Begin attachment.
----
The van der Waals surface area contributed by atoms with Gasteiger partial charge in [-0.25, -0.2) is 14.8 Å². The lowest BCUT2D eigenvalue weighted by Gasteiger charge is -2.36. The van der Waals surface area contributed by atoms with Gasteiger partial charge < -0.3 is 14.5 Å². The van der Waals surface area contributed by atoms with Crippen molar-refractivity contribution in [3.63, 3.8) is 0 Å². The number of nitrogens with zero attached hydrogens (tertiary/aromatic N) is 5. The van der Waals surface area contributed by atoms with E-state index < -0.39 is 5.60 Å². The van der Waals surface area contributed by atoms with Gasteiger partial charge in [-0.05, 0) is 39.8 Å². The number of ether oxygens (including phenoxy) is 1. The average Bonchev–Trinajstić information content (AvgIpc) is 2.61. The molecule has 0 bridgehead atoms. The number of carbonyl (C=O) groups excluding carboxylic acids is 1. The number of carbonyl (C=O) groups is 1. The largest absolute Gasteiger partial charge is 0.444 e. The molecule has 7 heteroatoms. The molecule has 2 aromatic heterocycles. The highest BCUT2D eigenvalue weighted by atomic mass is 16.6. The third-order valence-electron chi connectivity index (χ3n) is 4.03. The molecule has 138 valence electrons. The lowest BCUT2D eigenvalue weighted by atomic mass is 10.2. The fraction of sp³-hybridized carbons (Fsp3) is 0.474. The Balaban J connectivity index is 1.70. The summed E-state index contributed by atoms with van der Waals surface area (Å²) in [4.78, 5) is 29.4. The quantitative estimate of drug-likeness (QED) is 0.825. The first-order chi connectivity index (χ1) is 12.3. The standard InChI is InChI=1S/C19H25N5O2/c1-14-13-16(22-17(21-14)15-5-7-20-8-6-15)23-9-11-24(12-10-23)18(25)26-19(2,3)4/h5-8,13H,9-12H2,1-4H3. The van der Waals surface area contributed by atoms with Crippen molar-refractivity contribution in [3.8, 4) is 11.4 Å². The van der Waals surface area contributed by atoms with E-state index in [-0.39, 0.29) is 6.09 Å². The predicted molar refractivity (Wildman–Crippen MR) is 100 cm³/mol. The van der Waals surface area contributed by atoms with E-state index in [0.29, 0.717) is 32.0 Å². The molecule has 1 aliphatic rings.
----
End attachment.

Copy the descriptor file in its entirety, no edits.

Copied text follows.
The van der Waals surface area contributed by atoms with Gasteiger partial charge in [-0.25, -0.2) is 14.8 Å². The lowest BCUT2D eigenvalue weighted by Gasteiger charge is -2.36. The van der Waals surface area contributed by atoms with Gasteiger partial charge < -0.3 is 14.5 Å². The van der Waals surface area contributed by atoms with Crippen molar-refractivity contribution in [3.63, 3.8) is 0 Å². The number of nitrogens with zero attached hydrogens (tertiary/aromatic N) is 5. The van der Waals surface area contributed by atoms with E-state index < -0.39 is 5.60 Å². The van der Waals surface area contributed by atoms with Gasteiger partial charge in [-0.05, 0) is 39.8 Å². The number of ether oxygens (including phenoxy) is 1. The average Bonchev–Trinajstić information content (AvgIpc) is 2.61. The molecule has 0 bridgehead atoms. The number of carbonyl (C=O) groups excluding carboxylic acids is 1. The number of carbonyl (C=O) groups is 1. The largest absolute Gasteiger partial charge is 0.444 e. The molecule has 7 heteroatoms. The molecule has 2 aromatic heterocycles. The highest BCUT2D eigenvalue weighted by atomic mass is 16.6. The third-order valence-electron chi connectivity index (χ3n) is 4.03. The molecule has 138 valence electrons. The lowest BCUT2D eigenvalue weighted by atomic mass is 10.2. The fraction of sp³-hybridized carbons (Fsp3) is 0.474. The Balaban J connectivity index is 1.70. The summed E-state index contributed by atoms with van der Waals surface area (Å²) in [4.78, 5) is 29.4. The quantitative estimate of drug-likeness (QED) is 0.825. The first-order chi connectivity index (χ1) is 12.3. The standard InChI is InChI=1S/C19H25N5O2/c1-14-13-16(22-17(21-14)15-5-7-20-8-6-15)23-9-11-24(12-10-23)18(25)26-19(2,3)4/h5-8,13H,9-12H2,1-4H3. The van der Waals surface area contributed by atoms with Crippen molar-refractivity contribution in [3.8, 4) is 11.4 Å². The van der Waals surface area contributed by atoms with E-state index in [-0.39, 0.29) is 6.09 Å². The predicted molar refractivity (Wildman–Crippen MR) is 100 cm³/mol. The van der Waals surface area contributed by atoms with E-state index in [0.29, 0.717) is 32.0 Å². The molecule has 1 aliphatic rings.